California Governor Jerry Brown (D) is taking credit for getting a huge transportation funding package — $52.4 billion over ten years — through the legislature. Citing 23 years without a gas tax increase, Brown had failed to pass a major transportation funding measure during previous legislative sessions, but the governor has promised to sign the recently passed Road Repair and Accountability Act of 2017 into law.
In a dramatic
vote the night of April 6, the California State Assembly passed the measure (CA SB 1
) with the required two-thirds supermajority and no votes to spare. In California, tax increases require a supermajority in the legislature, and SB 1 garnered a 27-11 vote in the Senate and 54-26 in the Assembly. Despite accomplishing this political feat, Brown and Democratic leaders in the legislature are being scrutinized
for doling out $1 billion in district-specific transportation spending to convince on-the-fence lawmakers to vote for the bill.
Here's how the Road Repair and Accountability Act of 2017 will raise $52.4 billion over ten years:
- $24.4 billion: The state gas tax will increase 12-cents-per-gallon (starting November 1, 2017).
- $16.3 billion: Establishes a new annual “transportation improvement fee” (starting January 1, 2018).
- $25 a year for vehicles worth less than $5,000.
- $50 a year for vehicles worth $5,000 and $24,999.
- $100 a year for vehicles worth between $25,000 and $34,999.
- $150 a year for vehicles worth between $35,000 and $59,999
- $175 a year for vehicles worth more than $60,000.
- $7.3 billion: The state diesel fuel tax will increase 20-cents-per-gallon (starting November 1, 2017).
- $3.5 billion: An additional 4 percent increase (up to 5.75 percent) in the diesel sales tax (starting November 1, 2017).
- $200 million: Establishes a new $100 annual fee for electric vehicles (for model year 2020 or later).
- $706 million: Transfer from the general fund for loan repayments.
- The new taxes and fees will be adjusted to inflation annually (starting in 2020 via an index to the consumer price index).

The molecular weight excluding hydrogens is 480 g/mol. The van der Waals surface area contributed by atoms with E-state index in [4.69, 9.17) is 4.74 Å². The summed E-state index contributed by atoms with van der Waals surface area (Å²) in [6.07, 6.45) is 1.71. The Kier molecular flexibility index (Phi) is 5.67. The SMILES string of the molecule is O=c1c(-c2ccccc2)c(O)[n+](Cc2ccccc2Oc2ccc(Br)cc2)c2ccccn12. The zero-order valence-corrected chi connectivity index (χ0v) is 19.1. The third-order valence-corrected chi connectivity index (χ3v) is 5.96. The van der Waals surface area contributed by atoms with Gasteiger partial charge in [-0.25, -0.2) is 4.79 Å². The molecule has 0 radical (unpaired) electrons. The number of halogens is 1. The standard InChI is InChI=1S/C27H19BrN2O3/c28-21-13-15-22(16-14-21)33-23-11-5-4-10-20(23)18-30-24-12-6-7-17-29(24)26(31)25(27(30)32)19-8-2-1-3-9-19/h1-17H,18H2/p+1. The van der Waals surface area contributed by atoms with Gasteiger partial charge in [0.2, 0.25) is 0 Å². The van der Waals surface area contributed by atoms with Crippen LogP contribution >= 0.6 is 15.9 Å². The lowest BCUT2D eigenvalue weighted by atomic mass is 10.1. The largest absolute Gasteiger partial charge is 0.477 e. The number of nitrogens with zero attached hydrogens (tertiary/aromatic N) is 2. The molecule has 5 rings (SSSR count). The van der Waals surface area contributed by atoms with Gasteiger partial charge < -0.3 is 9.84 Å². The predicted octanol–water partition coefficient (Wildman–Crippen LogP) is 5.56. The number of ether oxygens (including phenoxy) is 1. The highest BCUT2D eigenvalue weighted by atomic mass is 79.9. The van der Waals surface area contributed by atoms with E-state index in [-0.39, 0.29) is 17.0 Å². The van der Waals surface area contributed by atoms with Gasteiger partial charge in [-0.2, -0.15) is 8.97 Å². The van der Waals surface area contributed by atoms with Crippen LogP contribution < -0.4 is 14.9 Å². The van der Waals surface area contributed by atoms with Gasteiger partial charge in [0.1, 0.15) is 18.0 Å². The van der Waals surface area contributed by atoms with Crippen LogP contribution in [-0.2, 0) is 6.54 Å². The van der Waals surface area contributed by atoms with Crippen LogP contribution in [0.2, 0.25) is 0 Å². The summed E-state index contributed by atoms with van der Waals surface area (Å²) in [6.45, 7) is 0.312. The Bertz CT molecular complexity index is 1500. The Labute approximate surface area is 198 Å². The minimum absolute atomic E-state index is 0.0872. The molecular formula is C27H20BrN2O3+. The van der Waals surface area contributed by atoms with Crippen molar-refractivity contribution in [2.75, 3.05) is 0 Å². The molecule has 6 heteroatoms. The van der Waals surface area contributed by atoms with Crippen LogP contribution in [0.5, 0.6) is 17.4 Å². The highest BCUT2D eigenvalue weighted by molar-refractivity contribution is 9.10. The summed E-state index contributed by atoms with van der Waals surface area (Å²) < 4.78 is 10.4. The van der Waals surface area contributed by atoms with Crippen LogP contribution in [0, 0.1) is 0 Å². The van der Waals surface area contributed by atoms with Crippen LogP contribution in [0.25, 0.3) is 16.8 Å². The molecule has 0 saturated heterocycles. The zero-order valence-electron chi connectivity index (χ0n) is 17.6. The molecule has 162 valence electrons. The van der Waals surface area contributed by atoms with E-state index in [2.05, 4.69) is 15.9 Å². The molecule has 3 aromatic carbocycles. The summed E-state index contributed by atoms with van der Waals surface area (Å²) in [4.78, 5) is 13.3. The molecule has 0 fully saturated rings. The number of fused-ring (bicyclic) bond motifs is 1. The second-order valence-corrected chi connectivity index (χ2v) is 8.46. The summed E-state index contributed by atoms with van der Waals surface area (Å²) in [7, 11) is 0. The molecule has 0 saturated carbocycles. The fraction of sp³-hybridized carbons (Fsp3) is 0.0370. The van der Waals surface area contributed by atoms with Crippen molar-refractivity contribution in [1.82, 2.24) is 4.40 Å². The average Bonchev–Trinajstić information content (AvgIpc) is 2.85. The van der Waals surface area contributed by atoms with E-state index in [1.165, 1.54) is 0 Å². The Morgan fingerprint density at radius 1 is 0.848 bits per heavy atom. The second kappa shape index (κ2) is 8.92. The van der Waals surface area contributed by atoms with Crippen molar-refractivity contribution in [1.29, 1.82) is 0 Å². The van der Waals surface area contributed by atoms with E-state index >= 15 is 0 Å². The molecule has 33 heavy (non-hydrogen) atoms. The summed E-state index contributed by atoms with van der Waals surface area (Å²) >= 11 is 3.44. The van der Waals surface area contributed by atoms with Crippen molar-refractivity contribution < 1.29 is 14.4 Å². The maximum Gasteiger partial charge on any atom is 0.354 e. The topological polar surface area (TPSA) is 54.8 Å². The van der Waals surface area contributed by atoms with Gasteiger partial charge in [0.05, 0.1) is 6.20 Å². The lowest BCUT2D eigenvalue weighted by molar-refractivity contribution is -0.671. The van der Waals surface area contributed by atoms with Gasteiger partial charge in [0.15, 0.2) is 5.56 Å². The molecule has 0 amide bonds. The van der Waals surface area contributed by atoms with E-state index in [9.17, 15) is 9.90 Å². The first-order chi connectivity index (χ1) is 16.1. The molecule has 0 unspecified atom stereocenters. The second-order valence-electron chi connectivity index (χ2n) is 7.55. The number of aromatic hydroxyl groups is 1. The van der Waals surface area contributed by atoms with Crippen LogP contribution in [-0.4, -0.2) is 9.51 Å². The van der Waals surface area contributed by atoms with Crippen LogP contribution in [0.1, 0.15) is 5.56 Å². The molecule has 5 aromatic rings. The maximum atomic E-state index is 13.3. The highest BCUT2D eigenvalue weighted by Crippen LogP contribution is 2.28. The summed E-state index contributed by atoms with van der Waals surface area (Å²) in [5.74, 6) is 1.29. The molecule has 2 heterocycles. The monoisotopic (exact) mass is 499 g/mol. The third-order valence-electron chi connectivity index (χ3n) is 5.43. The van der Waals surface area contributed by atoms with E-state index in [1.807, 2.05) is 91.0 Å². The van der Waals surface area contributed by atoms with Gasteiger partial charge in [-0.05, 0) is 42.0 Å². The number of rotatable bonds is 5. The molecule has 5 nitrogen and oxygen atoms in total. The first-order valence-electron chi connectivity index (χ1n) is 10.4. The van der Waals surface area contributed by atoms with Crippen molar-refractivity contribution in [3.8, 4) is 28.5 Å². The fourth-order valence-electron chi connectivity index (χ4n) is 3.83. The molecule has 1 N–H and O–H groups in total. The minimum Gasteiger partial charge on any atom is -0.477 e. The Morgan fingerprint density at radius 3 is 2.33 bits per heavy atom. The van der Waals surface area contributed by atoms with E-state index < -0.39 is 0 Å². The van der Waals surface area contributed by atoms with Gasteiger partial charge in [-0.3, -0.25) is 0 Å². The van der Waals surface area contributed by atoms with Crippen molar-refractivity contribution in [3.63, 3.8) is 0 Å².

Overall, the legislation is expected to raise $5.2 billion a year for infrastructure investments in the state and cost the average California driver about $10 per month.
California to Become 18th State to Raise Gas Tax Since 2012
When the fuel tax increases go into effect in November, California will become the 18th state to raise its fuel taxes since 2012. State lawmakers are significantly more likely to pass an increase into the state's gas tax during a non-election year, so expectations are set for a big year in new transportation investment in 2017. After California, the two states furthest along are Indiana (IN HB 1002
) and South Carolina (SC HB 3516
). Both states have passed transportation funding packages through one legislative chamber that would raise their state's gas tax by 10-cents-per-gallon (immediately in Indiana and over five years in South Carolina).
What's Driving this Trend?
Policymakers are increasingly faced with a stark reality: Costs to build and maintain the country's transportation infrastructure — namely our roads and bridges — are on the rise, and the way we typically pay for that investment is raising fewer funds than necessary. Fuel tax revenues, the primary financing mechanism for state transportation projects, are eroding substantially. Fuel tax rates in most states are not indexed to inflation, and lawmakers in most states
have not raised fixed per-gallon rates for years. The same can be said for the federal gas tax. Other factors contributing to the gas tax’s growing ineffectiveness include more fuel-efficient vehicles thanks to federal Corporate Average Fuel Economy standards
putting pressure on manufacturers, plus more electric and hybrid cars on the roads, which pay little, if any, gas taxes. Left with few options but to raise an unpopular gas tax, states are desperately searching for alternative transportation revenue sources